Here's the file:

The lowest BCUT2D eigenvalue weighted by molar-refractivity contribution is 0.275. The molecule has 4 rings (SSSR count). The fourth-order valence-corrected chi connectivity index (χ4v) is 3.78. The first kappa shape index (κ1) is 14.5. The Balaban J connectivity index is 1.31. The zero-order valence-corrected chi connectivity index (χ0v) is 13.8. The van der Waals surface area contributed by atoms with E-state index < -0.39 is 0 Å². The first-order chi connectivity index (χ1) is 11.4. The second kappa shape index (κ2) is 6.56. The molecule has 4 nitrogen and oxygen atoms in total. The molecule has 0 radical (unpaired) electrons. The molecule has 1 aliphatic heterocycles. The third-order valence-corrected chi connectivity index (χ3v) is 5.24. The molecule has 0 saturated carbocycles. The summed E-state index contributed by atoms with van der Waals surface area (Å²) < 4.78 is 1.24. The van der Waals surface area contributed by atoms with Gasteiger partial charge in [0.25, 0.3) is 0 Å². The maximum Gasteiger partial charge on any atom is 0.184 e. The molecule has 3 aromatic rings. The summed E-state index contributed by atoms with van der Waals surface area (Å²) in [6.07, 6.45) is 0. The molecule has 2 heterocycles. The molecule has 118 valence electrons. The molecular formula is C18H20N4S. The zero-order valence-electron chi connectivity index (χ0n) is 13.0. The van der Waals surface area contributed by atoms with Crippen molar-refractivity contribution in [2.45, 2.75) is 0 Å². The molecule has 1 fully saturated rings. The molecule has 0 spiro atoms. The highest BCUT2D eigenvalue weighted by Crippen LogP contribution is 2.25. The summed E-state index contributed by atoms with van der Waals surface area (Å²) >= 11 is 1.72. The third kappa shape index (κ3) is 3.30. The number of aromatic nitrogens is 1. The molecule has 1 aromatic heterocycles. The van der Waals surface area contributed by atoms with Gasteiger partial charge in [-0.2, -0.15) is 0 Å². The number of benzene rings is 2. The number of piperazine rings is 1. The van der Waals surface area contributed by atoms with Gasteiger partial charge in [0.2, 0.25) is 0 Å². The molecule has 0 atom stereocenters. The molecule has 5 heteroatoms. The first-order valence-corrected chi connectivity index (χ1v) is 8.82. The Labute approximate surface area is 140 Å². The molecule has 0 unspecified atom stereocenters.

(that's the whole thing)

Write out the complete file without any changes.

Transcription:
The lowest BCUT2D eigenvalue weighted by molar-refractivity contribution is 0.275. The molecule has 4 rings (SSSR count). The fourth-order valence-corrected chi connectivity index (χ4v) is 3.78. The first kappa shape index (κ1) is 14.5. The Balaban J connectivity index is 1.31. The zero-order valence-corrected chi connectivity index (χ0v) is 13.8. The van der Waals surface area contributed by atoms with E-state index < -0.39 is 0 Å². The first-order chi connectivity index (χ1) is 11.4. The second kappa shape index (κ2) is 6.56. The molecule has 4 nitrogen and oxygen atoms in total. The molecule has 0 radical (unpaired) electrons. The molecule has 1 aliphatic heterocycles. The third-order valence-corrected chi connectivity index (χ3v) is 5.24. The molecule has 0 saturated carbocycles. The summed E-state index contributed by atoms with van der Waals surface area (Å²) < 4.78 is 1.24. The van der Waals surface area contributed by atoms with Gasteiger partial charge in [0.25, 0.3) is 0 Å². The maximum Gasteiger partial charge on any atom is 0.184 e. The molecule has 3 aromatic rings. The summed E-state index contributed by atoms with van der Waals surface area (Å²) in [6.07, 6.45) is 0. The molecule has 2 heterocycles. The molecule has 118 valence electrons. The molecular formula is C18H20N4S. The zero-order valence-electron chi connectivity index (χ0n) is 13.0. The van der Waals surface area contributed by atoms with Crippen molar-refractivity contribution in [2.45, 2.75) is 0 Å². The molecule has 1 fully saturated rings. The molecule has 0 spiro atoms. The highest BCUT2D eigenvalue weighted by Crippen LogP contribution is 2.25. The summed E-state index contributed by atoms with van der Waals surface area (Å²) >= 11 is 1.72. The third kappa shape index (κ3) is 3.30. The number of aromatic nitrogens is 1. The molecule has 1 aromatic heterocycles. The van der Waals surface area contributed by atoms with Gasteiger partial charge in [-0.2, -0.15) is 0 Å². The number of benzene rings is 2. The number of piperazine rings is 1. The van der Waals surface area contributed by atoms with Gasteiger partial charge in [0.2, 0.25) is 0 Å². The molecule has 0 atom stereocenters. The molecule has 5 heteroatoms. The first-order valence-corrected chi connectivity index (χ1v) is 8.82. The Labute approximate surface area is 140 Å². The molecule has 0 unspecified atom stereocenters.